Our Remarkably Unfabulous Middle East Policy

by Pejman Yousefzadeh on September 17, 2013

One of the best–and most depressing–analyses that I have seen regarding the recent Russian-American deal on Syria:

The United States and Russia have now averted U.S. military action against the Syrian regime for Bashar al-Assad’s use of chemical weapons against civilians. Is the agreement reached by Secretary Kerry and Foreign Minister Lavrov on September 9 a diplomatic triumph for the Obama administration, or was it, as retired British ambassador Charles Crawford called it, “the worst day for U.S. and wider Western diplomacy since records began?”

While perhaps not as bad as Ambassador Crawford suggests, we agree that the outcome is one of the worst defeats for U.S. foreign policy in decades. We write as two scholars and former national-security practitioners who agree on almost nothing else regarding Syria: one is a traditional realist who opposed military action against Assad, and the other is a recent arrival in the camp of the post-Cold War liberal internationalists who supported striking the Syrian regime. We come not only from diverging views but also from different academic disciplines (history and political science), and while both of us have served in positions relevant to American foreign and security policy, we speak on our own behalf, especially since we ourselves are otherwise so deeply divided about U.S. intervention overseas.

We share, however, a background in the study of Russia, and it is here that we find the outcome of the Syrian crisis to be so disastrous. For nearly seven decades, American efforts in the Middle East have been based on a bipartisan consensus—one of the few to be found in U.S. foreign policy—aimed at limiting Moscow’s influence in that region. This is a core interest of American foreign policy: it reflects the strategic importance of the region to us and to our allies, as well as the historical reality Russia has continually sought clients there who would oppose both Western interests and ideals. In less than a week, an unguarded utterance by a U.S. Secretary of State has undone those efforts. Not only is Moscow now Washington’s peer in the Middle East, but the United States has effectively outsourced any further management of security problems in the region to Russian president Vladimir Putin.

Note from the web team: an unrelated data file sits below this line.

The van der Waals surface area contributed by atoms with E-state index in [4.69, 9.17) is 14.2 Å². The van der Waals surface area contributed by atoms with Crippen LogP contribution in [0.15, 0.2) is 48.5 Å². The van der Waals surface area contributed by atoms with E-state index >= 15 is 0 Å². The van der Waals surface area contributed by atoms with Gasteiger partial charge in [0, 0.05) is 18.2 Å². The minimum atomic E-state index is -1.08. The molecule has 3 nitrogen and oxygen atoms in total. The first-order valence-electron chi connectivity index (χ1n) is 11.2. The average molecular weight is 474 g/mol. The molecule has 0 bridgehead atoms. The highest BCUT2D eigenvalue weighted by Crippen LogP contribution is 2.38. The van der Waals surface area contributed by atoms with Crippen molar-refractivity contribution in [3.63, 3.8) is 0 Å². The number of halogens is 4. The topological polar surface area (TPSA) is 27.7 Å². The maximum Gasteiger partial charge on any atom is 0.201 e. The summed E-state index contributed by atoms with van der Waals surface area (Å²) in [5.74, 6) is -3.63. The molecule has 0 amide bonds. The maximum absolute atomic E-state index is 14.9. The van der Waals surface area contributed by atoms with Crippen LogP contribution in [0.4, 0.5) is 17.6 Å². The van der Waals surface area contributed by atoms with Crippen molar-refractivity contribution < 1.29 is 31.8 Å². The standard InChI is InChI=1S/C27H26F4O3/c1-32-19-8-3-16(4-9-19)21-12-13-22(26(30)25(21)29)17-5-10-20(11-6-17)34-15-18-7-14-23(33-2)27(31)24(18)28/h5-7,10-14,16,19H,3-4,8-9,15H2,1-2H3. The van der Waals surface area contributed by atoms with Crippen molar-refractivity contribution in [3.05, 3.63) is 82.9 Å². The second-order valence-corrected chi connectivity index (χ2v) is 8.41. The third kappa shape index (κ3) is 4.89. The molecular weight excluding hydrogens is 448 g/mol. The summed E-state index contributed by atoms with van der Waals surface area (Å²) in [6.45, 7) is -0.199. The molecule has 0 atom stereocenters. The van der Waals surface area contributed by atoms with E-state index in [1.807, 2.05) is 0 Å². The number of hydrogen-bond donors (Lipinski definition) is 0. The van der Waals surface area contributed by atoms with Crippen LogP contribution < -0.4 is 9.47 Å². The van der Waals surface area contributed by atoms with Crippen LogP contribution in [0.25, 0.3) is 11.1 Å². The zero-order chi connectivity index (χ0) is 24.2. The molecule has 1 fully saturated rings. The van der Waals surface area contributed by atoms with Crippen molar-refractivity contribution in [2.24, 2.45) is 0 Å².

A halfway competent United States Congress, interested in doing its job, would call hearings and call out Secretary Kerry and others in the administration–including the president himself–for undermining a key American foreign policy interest. Oh, and perhaps newspapers like the New York Times and the Washington Post should come out with editorials demanding the resignations of people like Secretary Kerry, and anyone else who sold President Obama on the idea that accepting increased Russian influence in the Middle East is a good thing.

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